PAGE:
Taiwan labour laws: Two days off per week, maximum 40 working hours beginning 2016
TAIPEI - Beginning Jan. 1, 2016, the maximum allowable working hours will be cut to 40 per week with a mandatory two days off, officials of the Legislative Yuan said yesterday
An amendment to the Labor Standards Act was completed yesterday, cutting maximum working hours from the current 84 every two weeks to 40 hours per week and no more than eight hours each day. Furthermore, two days off every week has been made mandatory, effective from Jan. 1 next year. Employers who violate the regulations could be punished with fines of between NT$20,000 (S$868) and NT$300,000 (S$13,000).
Further to the amendment, an extra four years is added to the length of time employers should keep employees' attendance records documented, making it five years in total. Moreover, employers are not allowed to turn down employee requests for attendance record copies. Violations may lead to fines of between NT$90,000 and NT$450,000.
According to the Taiwan Labor Front (TLF), a labour activist organisation, it is estimated that more than 3.4 million workers will benefit from the amendment. "This progress has long been awaited since the Labor Standards Act was last amended in 2000, adjusting maximum working hours to 84 hours," TLF representatives said yesterday. "However, this is only the first step in creating a reasonable working environment for the working class."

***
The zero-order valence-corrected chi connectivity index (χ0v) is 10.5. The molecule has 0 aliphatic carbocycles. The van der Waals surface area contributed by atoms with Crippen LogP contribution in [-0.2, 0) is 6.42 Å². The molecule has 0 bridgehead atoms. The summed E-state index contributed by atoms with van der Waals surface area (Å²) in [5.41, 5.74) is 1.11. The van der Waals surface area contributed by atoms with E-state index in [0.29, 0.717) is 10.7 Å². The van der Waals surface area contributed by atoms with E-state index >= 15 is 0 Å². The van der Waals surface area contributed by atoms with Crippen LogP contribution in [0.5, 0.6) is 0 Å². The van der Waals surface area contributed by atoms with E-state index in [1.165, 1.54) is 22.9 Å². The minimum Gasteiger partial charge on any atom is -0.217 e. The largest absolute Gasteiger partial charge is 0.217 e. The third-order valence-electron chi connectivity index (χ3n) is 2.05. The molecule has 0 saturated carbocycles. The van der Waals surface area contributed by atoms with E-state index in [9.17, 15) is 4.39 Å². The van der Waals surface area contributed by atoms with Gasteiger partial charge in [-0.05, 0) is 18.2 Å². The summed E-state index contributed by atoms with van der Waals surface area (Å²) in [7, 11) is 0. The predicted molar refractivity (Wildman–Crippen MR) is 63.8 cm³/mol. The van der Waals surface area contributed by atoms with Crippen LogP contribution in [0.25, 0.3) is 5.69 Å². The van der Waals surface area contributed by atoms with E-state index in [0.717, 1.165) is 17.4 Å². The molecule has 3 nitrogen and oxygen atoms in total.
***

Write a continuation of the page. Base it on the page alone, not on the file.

Business Groups Worry about Industrial Outsourcing
Chairman of the Chinese National Association of Industry and Commerce (CNAIC) Lin Por-fong () yesterday said that he supports the amendment as working 40 hours per week is currently the internationally recognised figure; however, he added that overtime hours should be extended to 60 per month.
The current Labor Standards Act restricts overtime work to 46 hours per month. It was proposed that the clause be amended to 54 hours per month, however, this was not discussed yesterday, legislators said.
"If the maximum allowable overtime working hours remain the same, labour-intensive industries may have to move out, resulting in fewer job openings and salary deductions in the nation, which is not good news for local workers at all," Lin said yesterday.
Lin Hui-ying, chairwoman of the National Association of Small and Medium Enterprises, (NASME) also said that smaller enterprises will not be able to handle high seasons or particular situations when clients request an urgent deadline if the clause remains the same. "The only way out for these enterprises will be to outsource labour work," she added.
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